Two UBC zoologists, a mathematician investigating differential equations, and a fisheries economist have been elected to the Royal Society of Canada. The four are among nine UBC researchers recognized by the Society this year, and join the almost 40 UBC Science researchers elected to the RSC since 2000.
Election to the RSC is the highest honour a scholar can achieve in the arts, humanities and sciences in Canada. The 2019 UBC Science fellows are:
Patricia Schulte, UBC Zoology
Patricia Schulte's research is integrative, using approaches including physiology, genomics and population genetics to understand the physiological adaptations that allow animals to live in particular environments. Using fish as model systems, we take advantage of differences between populations of a single species to study the evolution of the mechanisms that allow animals to respond to a changing environment.
Rashid Sumaila, UBC Institute for the Oceans and Fisheries
Rashid Sumaila specializes in bioeconomics, marine ecosystem valuation and the analysis of global issues such as fisheries subsidies, illegal, unreported and unregulated fishing and the economics of high and deep seas fisheries. Sumaila has experience working in fisheries and natural resource projects in Norway, Canada and the North Atlantic region, Namibia and the Southern African region, Ghana and the West African region and Hong Kong and the South China Sea. He has published articles in several journals including, Journal of Environmental Economics and Management, Journal of Bioeconomics, Land Economics, ICES Journal of Marine Science, Environmental and Resource Economics and Ecological Economics. Sumaila’s work has been cited by the Economist, the Boston Globe, the International Herald Tribune, and the Vancouver Sun.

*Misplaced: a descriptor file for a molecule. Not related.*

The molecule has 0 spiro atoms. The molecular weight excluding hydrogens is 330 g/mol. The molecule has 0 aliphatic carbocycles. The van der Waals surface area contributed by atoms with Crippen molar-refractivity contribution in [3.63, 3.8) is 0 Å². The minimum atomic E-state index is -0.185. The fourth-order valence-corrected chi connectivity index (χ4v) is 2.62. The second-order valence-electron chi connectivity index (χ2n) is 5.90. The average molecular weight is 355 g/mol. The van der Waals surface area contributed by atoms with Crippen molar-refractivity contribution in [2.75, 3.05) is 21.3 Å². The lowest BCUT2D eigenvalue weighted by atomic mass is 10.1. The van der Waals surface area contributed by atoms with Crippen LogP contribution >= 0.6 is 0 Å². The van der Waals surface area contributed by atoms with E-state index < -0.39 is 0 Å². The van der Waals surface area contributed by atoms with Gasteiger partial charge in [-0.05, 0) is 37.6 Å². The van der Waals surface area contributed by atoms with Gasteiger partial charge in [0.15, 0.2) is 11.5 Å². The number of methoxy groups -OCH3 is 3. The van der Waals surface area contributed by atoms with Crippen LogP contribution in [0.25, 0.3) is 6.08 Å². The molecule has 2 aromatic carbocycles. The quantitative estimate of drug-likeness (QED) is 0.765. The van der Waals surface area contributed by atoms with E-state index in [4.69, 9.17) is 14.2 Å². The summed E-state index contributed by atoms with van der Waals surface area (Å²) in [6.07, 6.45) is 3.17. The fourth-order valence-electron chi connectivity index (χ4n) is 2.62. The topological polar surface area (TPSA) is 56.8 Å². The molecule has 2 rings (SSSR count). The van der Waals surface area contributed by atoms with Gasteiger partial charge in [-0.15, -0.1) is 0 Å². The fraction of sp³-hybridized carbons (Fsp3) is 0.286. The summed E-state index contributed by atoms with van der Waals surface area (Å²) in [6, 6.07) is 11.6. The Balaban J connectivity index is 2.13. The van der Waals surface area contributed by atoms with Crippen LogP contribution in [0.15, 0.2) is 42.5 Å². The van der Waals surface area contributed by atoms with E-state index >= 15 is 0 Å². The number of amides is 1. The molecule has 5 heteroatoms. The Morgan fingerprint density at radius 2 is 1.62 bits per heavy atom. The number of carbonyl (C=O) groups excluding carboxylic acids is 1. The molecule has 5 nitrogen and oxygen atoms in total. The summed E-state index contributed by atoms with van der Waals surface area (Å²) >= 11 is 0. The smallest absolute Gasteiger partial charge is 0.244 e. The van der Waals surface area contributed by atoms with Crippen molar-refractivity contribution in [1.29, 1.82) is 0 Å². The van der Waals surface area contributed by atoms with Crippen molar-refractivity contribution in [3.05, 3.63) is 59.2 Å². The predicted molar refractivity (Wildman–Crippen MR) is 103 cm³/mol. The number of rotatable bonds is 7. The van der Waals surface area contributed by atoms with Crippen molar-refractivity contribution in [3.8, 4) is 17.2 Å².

Jun-cheng Wei, UBC Mathematics
Juncheng Wei, Canada Research Chair in Nonlinear Partial Differential Equations, Concentration Phenomena and Applications, analyzes concentration phenomena in all its diversity and complexity. Wei has developed sophisticated mathematical tools that have found unexpected deep connections between differential geometry and nonlinear partial differential equations. He is exploring those relationships to understand various patterns that appear in concentration phenomena. His research could lead to new techniques and innovative tools to analyze complex behaviours in concentration phenomena, with important impacts in applied sciences, mathematical biology, material sciences and mathematical physics.
Michael Whitlock, UBC Zoology
Michael Whitlock research focuses on evolution in structured populations, particularly the forces that control the nature and distribution of genotypes in subdivided populations. He investigates the question with a variety methods, from theoretical analyses to experimental lab model systems. Most models of population structure assume uniform populations at equilibrium, which is most unlike most natural populations. My models have included the effects of extinctions, colonizations, population fission events, unequal population sizes, variable migration rates, and other realistic modifications of the theory. We examine the effects of population structure on a wide variety of evolutionary patterns and processes, such as genetic load, inbreeding depression, and rates of adaptation.